Excerpts from Jim Conrad's
from the December 22, 2008 Newsletter written at Mayan Beach Garden Inn on the Costa Maya, Quintana Roo, México
Just about when I was about to give up hope, finally something caught my eye, something good. I'd almost walked right past him because he was being very quiet, lurking in the shadows of a flowering Wild Papaya tree, as shown below:
That's a Mangrove Cuckoo, COCCYZUS MINOR PALLORIS, a denizen of humid tropical lowlands from Mexico to northern South America, plus there's a population in southern Florida. A frontal view would have shown large, white spots on the tail's black undersurface, like a North American Yellow-billed Cuckoo's. The throat's buff color continues onto the underparts.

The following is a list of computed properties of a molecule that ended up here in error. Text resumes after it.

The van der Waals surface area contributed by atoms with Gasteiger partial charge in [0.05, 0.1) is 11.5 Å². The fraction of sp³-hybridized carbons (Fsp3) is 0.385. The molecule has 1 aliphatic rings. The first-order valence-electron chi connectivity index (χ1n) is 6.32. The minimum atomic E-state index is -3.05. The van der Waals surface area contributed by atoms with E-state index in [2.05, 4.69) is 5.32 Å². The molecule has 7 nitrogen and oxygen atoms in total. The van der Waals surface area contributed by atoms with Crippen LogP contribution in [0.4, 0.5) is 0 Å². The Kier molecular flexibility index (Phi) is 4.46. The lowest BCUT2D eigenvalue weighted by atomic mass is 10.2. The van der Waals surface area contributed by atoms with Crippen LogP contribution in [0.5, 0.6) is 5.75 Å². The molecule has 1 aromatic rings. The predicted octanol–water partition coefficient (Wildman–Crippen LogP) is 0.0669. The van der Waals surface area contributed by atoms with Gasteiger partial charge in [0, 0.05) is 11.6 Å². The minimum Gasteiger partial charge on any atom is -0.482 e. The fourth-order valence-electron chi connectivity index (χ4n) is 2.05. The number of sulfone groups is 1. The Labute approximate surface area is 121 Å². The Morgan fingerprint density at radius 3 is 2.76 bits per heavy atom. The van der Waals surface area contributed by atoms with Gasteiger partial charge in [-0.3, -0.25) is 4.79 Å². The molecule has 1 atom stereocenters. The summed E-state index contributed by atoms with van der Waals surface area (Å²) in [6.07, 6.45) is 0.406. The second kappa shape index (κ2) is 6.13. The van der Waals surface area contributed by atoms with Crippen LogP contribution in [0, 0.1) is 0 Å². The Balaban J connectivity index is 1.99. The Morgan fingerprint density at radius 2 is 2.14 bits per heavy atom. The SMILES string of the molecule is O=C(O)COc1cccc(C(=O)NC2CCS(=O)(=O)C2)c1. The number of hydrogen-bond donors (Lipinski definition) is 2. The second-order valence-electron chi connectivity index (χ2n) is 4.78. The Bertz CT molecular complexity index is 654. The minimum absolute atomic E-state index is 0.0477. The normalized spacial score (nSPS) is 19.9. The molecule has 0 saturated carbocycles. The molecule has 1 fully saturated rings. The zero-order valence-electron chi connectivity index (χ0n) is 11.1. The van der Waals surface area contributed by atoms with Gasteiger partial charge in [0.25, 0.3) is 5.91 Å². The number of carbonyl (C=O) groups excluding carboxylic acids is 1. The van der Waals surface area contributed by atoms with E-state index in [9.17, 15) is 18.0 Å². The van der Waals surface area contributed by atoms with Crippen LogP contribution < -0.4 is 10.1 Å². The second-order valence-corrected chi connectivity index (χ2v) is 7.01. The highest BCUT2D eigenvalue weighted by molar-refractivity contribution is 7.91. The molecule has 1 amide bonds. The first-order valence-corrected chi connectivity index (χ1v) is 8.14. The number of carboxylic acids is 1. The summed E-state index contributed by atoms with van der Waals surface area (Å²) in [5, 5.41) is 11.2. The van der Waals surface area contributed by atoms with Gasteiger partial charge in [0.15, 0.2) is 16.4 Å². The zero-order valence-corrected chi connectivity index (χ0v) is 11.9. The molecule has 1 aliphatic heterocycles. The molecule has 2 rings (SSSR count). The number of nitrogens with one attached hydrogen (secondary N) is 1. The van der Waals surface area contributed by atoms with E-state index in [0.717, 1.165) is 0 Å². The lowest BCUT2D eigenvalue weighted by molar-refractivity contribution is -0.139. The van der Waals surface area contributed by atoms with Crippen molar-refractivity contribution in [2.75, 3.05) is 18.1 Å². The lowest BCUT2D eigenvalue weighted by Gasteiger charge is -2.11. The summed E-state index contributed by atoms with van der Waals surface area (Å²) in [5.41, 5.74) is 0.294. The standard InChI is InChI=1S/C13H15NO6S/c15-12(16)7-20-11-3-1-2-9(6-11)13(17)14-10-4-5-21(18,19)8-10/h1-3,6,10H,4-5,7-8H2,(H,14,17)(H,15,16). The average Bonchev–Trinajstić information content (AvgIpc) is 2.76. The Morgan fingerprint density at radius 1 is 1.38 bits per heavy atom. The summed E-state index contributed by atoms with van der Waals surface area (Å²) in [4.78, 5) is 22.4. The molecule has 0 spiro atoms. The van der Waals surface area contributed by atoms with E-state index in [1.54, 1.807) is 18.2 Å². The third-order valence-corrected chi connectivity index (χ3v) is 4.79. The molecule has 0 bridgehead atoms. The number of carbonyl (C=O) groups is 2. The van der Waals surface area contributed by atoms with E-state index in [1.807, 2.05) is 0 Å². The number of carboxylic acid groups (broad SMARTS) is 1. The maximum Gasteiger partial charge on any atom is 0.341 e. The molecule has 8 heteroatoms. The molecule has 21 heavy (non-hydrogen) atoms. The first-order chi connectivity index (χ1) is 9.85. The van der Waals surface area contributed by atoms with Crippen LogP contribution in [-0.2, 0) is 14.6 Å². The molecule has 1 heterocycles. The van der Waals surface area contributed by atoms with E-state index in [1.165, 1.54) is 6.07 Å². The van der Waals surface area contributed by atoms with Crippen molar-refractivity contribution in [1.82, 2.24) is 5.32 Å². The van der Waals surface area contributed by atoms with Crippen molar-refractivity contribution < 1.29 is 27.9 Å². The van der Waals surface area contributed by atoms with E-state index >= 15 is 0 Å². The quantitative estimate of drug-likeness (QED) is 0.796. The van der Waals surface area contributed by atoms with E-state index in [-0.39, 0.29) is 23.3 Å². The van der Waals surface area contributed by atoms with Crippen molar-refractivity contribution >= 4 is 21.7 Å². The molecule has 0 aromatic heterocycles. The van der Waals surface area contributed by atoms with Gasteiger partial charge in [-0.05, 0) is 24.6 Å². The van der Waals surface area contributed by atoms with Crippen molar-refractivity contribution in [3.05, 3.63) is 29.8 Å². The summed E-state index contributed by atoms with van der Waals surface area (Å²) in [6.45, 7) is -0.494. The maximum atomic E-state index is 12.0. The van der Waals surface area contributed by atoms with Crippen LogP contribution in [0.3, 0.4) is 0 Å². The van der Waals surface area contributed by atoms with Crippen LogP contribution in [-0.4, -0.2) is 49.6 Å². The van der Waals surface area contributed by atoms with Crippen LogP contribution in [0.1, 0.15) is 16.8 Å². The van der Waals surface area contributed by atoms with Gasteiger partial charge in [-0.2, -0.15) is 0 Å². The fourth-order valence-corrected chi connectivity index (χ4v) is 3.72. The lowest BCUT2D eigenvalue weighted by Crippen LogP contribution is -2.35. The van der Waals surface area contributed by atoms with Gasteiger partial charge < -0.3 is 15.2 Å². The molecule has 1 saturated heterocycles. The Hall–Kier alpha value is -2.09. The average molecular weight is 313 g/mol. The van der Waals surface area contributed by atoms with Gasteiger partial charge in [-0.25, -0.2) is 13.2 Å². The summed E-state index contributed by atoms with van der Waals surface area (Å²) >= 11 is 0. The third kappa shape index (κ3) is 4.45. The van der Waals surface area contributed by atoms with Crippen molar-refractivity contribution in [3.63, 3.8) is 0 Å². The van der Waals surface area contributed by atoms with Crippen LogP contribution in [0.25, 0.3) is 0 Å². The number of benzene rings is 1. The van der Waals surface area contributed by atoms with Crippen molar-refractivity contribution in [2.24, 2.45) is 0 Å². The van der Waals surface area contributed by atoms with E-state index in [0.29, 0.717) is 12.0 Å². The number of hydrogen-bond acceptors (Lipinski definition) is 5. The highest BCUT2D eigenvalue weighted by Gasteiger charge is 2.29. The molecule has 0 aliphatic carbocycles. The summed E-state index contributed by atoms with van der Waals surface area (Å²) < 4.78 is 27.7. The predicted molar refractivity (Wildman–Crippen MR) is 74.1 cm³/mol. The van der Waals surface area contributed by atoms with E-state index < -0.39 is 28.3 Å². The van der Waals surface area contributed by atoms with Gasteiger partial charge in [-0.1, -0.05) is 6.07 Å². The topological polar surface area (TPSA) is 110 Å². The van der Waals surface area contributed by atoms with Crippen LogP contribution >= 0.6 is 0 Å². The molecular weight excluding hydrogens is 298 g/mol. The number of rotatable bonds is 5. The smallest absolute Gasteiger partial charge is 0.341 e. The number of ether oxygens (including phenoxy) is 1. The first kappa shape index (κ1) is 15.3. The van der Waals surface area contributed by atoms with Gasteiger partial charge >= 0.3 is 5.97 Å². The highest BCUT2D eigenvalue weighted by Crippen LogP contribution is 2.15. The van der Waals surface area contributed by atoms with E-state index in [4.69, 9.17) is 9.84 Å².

In the picture you can see two features typical of members of the Cuckoo Family. First, members often but not always have slightly decurved bills. More diagnostic is the fact that cuckoos look like regular songbirds, or passerines, but their feet are zygodactyl -- have two toes projected forward and two backwards, instead of three forward, one backward, typical of songbirds. In the picture you can barely make out a foot's zygodactylness.
At my previous two locations we saw that Mangrove Cuckoo's aren't found exclusively next to mangroves. In the Yucatan they extend a good distance into the interior.